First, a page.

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Mass and volume transport variability in an eddy-filled ocean


The possibility that the oceanic general circulation is undergoing changes as part, or the cause, of major climate shifts is being intensely discussed1, with some published results relying on data from moorings spanning the North Atlantic Ocean2,3. The circulation is, however, extremely noisy. Here, I use existing estimates of the frequency and wavenumber content of geostrophic eddies in the ocean4 to show that variations in ocean-wide integrated transport must appear even in the absence of a true long-term trend. Expected fluctuations exceed ±20×109 kg s−1 (or ±20×106 m3 s−1) and exhibit multi-year timescales. Existing knowledge of the eddy field allows predictions of observed variability and produces lower bounds on the (multi-decadal) timescale required to detect true trends of a large magnitude. Detecting and understanding the effect of climate change on the ocean circulation requires observations in three dimensions over long periods of time.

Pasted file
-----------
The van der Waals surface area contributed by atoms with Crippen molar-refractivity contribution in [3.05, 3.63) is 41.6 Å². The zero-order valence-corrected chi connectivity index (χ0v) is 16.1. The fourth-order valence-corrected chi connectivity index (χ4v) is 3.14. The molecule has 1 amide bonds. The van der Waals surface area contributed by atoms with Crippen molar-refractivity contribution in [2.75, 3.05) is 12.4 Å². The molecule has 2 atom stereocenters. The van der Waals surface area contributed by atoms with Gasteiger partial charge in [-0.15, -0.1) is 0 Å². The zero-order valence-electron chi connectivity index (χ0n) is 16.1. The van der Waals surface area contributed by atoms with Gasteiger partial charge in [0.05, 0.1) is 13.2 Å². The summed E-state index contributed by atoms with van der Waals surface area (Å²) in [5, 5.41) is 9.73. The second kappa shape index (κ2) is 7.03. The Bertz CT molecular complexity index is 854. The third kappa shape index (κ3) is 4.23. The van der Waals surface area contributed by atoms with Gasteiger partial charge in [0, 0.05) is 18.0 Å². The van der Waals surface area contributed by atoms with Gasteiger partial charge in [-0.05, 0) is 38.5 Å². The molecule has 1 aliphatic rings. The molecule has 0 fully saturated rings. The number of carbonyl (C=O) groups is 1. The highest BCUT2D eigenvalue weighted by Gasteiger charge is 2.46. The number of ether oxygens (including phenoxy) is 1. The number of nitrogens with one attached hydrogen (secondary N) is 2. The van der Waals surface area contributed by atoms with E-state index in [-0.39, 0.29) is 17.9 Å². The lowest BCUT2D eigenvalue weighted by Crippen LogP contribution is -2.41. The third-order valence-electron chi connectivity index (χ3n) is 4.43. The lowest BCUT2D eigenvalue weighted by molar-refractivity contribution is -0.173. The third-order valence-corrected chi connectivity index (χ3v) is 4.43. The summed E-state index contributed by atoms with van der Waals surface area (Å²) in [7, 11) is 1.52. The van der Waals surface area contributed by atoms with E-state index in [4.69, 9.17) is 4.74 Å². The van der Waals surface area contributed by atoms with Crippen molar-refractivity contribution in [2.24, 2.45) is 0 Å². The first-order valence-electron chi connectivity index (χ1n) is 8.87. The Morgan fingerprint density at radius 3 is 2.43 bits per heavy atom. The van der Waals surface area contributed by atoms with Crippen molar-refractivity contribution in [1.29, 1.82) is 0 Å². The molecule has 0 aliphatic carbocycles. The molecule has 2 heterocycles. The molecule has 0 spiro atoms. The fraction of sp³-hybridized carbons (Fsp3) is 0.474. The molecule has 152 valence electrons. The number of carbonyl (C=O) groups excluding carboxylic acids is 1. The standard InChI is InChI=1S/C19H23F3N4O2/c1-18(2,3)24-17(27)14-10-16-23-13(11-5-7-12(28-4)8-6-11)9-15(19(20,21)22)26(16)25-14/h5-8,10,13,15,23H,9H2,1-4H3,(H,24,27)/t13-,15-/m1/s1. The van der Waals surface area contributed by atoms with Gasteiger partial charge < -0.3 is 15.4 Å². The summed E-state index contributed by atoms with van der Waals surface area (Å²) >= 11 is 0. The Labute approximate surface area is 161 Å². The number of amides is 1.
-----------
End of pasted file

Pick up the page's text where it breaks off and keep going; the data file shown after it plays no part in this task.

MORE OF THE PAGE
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Figure 1: Barotropic (n=0) and first two baroclinic (n=1,2) horizontal velocity and pressure modes7 labelled Fn(z),n=0,1,2,…, in the North Atlantic at 24 N, 32 W describing most variability.
Figure 2: Simulation over 1,000 months (upper panel) of the transport variation between two moorings above about 1,000 m in which the eddy variability occurs incoherently.


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Supported by the National Ocean Partnership Program (NOAA and NASA) with further funding from NASA.

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Correspondence to Carl Wunsch.

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Wunsch, C. Mass and volume transport variability in an eddy-filled ocean. Nature Geosci 1, 165–168 (2008).

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